|Publication number||US4288795 A|
|Application number||US 06/088,191|
|Publication date||Sep 8, 1981|
|Filing date||Oct 25, 1979|
|Priority date||Oct 25, 1979|
|Publication number||06088191, 088191, US 4288795 A, US 4288795A, US-A-4288795, US4288795 A, US4288795A|
|Inventors||J. Paul Shelton|
|Original Assignee||The United States Of America As Represented By The Secretary Of The Navy|
|Export Citation||BiBTeX, EndNote, RefMan|
|Patent Citations (1), Referenced by (30), Classifications (8)|
|External Links: USPTO, USPTO Assignment, Espacenet|
This invention relates to a bootlace-type lens used to feed a planar radiating antenna array and more particularly to a small-size, three-dimensional bootlace lens having very little, if any, aberrations.
Prior-art antennas have been made in various shapes, sizes and for different frequencies of operation. Various types of lens have been used to feed the various types of antennas and to receive signals from an antenna due to incident radiation.
The bootlace lens was developed by H. Gent in 1956 as set forth in the following: (1) "The Bootlace Aerial", Royal Radar Establishment J., pp. 47-57, Oct. 1957; and (2) British Pat. No. 25,926/56 Aug. 1956 by Gent et al. Such a lens uses a planar homogeneous wave-transmission region which has a set of feed ports on one side and a set of lens ports on the other. For the case in which the radiator array is constrained to a straight line, it has been shown that perfect focus can be obtained at three points on the feed curve, as set forth in an article, "Two-dimensional Symmetric Bootlace Lenses", IEEE Trans. Antennas Propagation, Vol. Ap 13, pp. 521-528, July 1965.
Design equations of the bootlace lens were presented by Rotman and Turner, in 1963, and they also gave examples of aberration characteristics in an article, "Wide-angle microwave lens for line source Applications", IEEE Trans. Antennas Propagation, Vo. AP-11, No. 6, pp. 623-632, Nov. 1963. Archer has described applications of the lens in an article, "Lens-fed Multiple-beam Arrays", Microwave, Vol. 18, No. 10, pp. 37-42, Oct. 1975. Whereas the primary intended application of the lens in the 1950's was for rapid mechanical scan by means of feed motion, recent interest has been based on the lens' capabilities as a multiple-beam system. Gent lenses have been used recently in experimental precision aircraft landing systems in Australia and the United States which has been set forth in an article, "MLS-A Practical Application of Microwave Technology", IEEE Trans. Microwave Theory Tech., Vol. MTT-24, No. 12, pp. 964-971, Dec. 1976.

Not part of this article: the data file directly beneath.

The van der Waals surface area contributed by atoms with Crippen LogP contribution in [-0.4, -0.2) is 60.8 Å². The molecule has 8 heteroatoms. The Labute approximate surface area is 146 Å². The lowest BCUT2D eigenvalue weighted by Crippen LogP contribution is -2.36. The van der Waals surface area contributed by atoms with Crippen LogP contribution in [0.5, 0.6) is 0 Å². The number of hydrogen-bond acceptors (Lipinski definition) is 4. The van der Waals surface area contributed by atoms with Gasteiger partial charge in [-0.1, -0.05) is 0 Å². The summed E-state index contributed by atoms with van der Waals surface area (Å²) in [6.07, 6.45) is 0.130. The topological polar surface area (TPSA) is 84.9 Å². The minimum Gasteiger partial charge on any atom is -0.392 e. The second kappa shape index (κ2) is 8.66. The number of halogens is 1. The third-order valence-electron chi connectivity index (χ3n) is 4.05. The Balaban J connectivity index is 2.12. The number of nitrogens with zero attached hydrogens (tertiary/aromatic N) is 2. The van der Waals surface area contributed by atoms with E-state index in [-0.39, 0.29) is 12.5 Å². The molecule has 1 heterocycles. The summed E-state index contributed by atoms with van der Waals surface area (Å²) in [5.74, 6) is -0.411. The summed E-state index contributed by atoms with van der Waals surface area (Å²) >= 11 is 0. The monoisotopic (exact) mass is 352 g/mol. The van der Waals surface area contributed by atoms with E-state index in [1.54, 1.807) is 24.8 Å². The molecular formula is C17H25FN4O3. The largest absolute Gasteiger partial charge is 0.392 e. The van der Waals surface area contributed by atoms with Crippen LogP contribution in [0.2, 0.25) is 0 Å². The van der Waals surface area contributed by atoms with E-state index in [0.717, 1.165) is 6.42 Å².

Rotman and Turner required that the feed curve be circular, and optimized the design parameters accordingly. This was consistent with rapid mechanical scan of the feedhorn. In terms of multiple-beam configurations, requiring the feed curve to be a circle is an unnecessary constraint. It has been concluded that there is no limitation on the shape of the feed curve; however, the lens should exhibit front-to-back symmetry.
An unusual two-dimensional bootlace lens has been set forth in U.S. Pat. No. 4,114,162.
A three dimensional bootlace lens formed by an upper and a lower spherical cap separated by a dielectric material whose dielectric constant varies radially from the center axis outwardly to the outer edge of the caps. One of the spherical caps have feed ports thereon and the other spherical cap has lens ports that feed an antenna. The outputs of the lens are used to feed a planar radiating antenna array so as to produce multiple directive beams in two angular dimensions or to feed a linear array so as to produce multiple directive beams in one angular dimension or to feed a circular array so as to make the array amenable to scanning or multibeam feed systems that are used with linear arrays. Such lenses wil provide the same focusing performance in a smaller size than prior art lenses or it will provide better performance in the same size.